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10 Absurd Conspiracy Theories About China
In China, conspiracy theories have become increasingly popular as more people get access to the Internet. Tall tales have been woven together to explain everything from bird flu to the delayed launch of the iPhone 6. At the same time, China’s rise on the world stage has made it prime fodder for conspiracy theorists abroad.
10China Built A Washington, D.C. Mockup In The Gobi Desert
In 2011, Google Earth users noticed that China had been constructing a series of massive buildings in the Gobi Desert. These bizarre structures included a series of concentric circles with jets parked in the center, a tangle of white intersecting lines, and a grid 30 kilometers (18 mi) long. Burned-out vehicles, orange blocks the size of shipping containers, and structures resembling airports or nuclear plant cooling towers were also visible.
The structures are on the border of Gansu and Xinjiang provinces, geographically quite close to the center of the Chinese space program at Jiuqian and the Ding Xin military airbase, where top-secret aircraft are tested. It’s also only 650 kilometers (400 mi) from the Lop Nur salt lakes, where China performed nuclear tests between 1967 and 1995.
Some conspiracy theorists claimed that mysterious tangle of lines are a match for the street layout of Washington, D.C. and these structures are part of war games for a Chinese invasion of the United States. Others suggest the structures were weapons testing sites or messages to aliens. Experts have a more prosaic explanation: The weird grids are merely calibration targets for spy satellites and the structures are likely to be instruments for weather tracking and high-altitude atmospheric research.
9China’s Gold-Buying Spree
In recent years, China has shown a sudden, voracious appetite for gold. It passed India to become the largest importer of gold in 2013 and now mines almost twice the amount of gold as South Africa, which was long the largest producer. This huge explosion of gold mining and importing came while Western interest in gold was waning.
Conspiracy theorists claim that the Chinese are trying to amass vast stockpiles of bullion to launch a new global monetary system based on the renminbi rather than the dollar. This is closely tied with the notion that gold is the only sure guarantee for currency and the claim that the dollar is likely to collapse without this backing.
Currency experts dismiss the claims as distracting nonsense. Wikileaks released a cable from the US embassy in Beijing which quotes a Chinese journal saying the following: “Currently, the majority of its gold reserves have been located in the US and European countries. The US and Europe have always suppressed the rising price of gold. They intend to weaken gold’s function as an international reserve currency . . . China’s increased gold reserves will thus act as a model and lead other countries toward reserving more gold. Large gold reserves are also beneficial in promoting the internationalization of the RMB.”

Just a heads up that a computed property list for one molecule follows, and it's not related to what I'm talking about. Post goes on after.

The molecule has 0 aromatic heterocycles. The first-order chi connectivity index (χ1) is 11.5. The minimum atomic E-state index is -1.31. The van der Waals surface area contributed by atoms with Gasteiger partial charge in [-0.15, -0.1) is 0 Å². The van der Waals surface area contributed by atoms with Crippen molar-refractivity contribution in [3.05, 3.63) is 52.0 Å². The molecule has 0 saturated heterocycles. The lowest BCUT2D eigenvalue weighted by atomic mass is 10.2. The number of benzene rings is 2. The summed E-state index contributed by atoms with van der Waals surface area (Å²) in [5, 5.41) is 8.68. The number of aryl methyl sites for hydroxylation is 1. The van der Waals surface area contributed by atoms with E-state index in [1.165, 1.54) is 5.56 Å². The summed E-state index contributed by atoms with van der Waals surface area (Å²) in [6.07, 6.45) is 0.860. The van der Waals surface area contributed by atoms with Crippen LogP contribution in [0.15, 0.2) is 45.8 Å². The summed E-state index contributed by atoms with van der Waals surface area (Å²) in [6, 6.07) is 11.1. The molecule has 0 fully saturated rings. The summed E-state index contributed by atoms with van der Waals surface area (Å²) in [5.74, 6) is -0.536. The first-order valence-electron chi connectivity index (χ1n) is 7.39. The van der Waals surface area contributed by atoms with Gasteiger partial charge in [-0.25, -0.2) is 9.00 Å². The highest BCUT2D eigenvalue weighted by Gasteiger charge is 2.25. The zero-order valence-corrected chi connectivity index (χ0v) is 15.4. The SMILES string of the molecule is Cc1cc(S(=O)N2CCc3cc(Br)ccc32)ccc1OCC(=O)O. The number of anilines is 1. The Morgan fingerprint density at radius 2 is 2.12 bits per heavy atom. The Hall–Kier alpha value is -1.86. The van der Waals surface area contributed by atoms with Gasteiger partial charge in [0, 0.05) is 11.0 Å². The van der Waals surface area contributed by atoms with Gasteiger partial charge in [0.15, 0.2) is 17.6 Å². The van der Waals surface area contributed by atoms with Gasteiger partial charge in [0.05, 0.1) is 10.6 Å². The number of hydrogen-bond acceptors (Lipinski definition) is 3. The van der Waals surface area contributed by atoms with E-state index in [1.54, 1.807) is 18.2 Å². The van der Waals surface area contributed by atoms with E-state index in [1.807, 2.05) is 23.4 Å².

8China’s Moon Landing
On December 14, 2013, the Chinese space probe Chang’e landed on the lunar surface and released the Jade Rabbit rover to explore the 1,160-kilometer-wide (720 mi) basin known as the Sea of Rains. Predictably, conspiracy theorists quickly declared the whole operation to be a massive hoax.
They cite the supposed impassibility of the Van Allen radiation belt. They’re also skeptical of a relative lack of footage released to the media, the black night sky on the Moon, the strange tilt of the horizon, and the lack of dust kicked up when the vehicle landed. These are claimed to be evidence that the Moon landing was in fact shot in a studio and not on the Moon itself. The theorists even claim the Chinese spacewalk in 2008 was fake, claiming that there are bubbles visible in the footage.
Others went with a different angle. When the Moon rover broke down from extreme cold after traveling only 18 meters (60 ft), some conspiracy theorists claimed the Jade Rabbit had been destroyed by a UFO to prevent the Chinese stumbling onto alien Moon bases.
7The Green And Red Societies
Tokyo-based Canadian journalist Benjamin Fulford claimed in 2008 that a secret Chinese group known as the Green and Red Societies are plotting to assassinate leaders of the Illuminati due to their racism and white supremacist values. Fulford claims that the group has over six million members, including 1.8 million gangsters and 100,000 professional assassins, and they are outraged over Illumaniti plans to reduce the human population by 90 percent, which they believe will be focused on the Asian population.
Fulford claims to have been approached by a member of the society, who told him of the Bush administration’s plans to create race-specific bioweapons. Fulford allegedly received a list of 10,000 individuals associated with the Illuminati and other conspiratorial organizations like the Bilderberg group, Skull and Bones, and the Council on Foreign Relations.
He claims the Green and Red Societies began as an underground group of former Ming soldiers organized to fight the Manchurian Qing dynasty that came to power in 1644. They were instrumental in overthrowing the last emperor and installing Sun Yat-sen as the first President of the Republic of China.
The absurd numbers involved in the Green and Red Societies and Fulford’s claims of personally negotiating with the Illuminati on their behalf have raised skepticism even among other conspiracy theorists. Still, he certainly talks tough: “So far, I have told the Illuminati that they are no longer allowed to murder Japanese politicians. I now plan to extend this protection to all politicians in the West. If the Illuminati assassinate or attempt to assassinate Ron Paul, Barack Obama, or any politician, may God have mercy on their souls.”
6Hong Kong Protesters Were US Stooges
This theory is particularly popular with the Chinese government, which claims that the pro-democracy protests in Hong Kong last year were linked directly to US government attempts to destabilize China. Pro-Beijing newspaper Wen Wei Po claimed that Joshua Wong, a student leader, had met with US consular officials and even received training from the Marines. Theorists also claimed that opposition leader Benny Tai, a University of Hong Kong law professor, was being paid to rile up sedition by the US State Department through his membership in the Center for Comparative and Public Law, a pro–human rights NGO.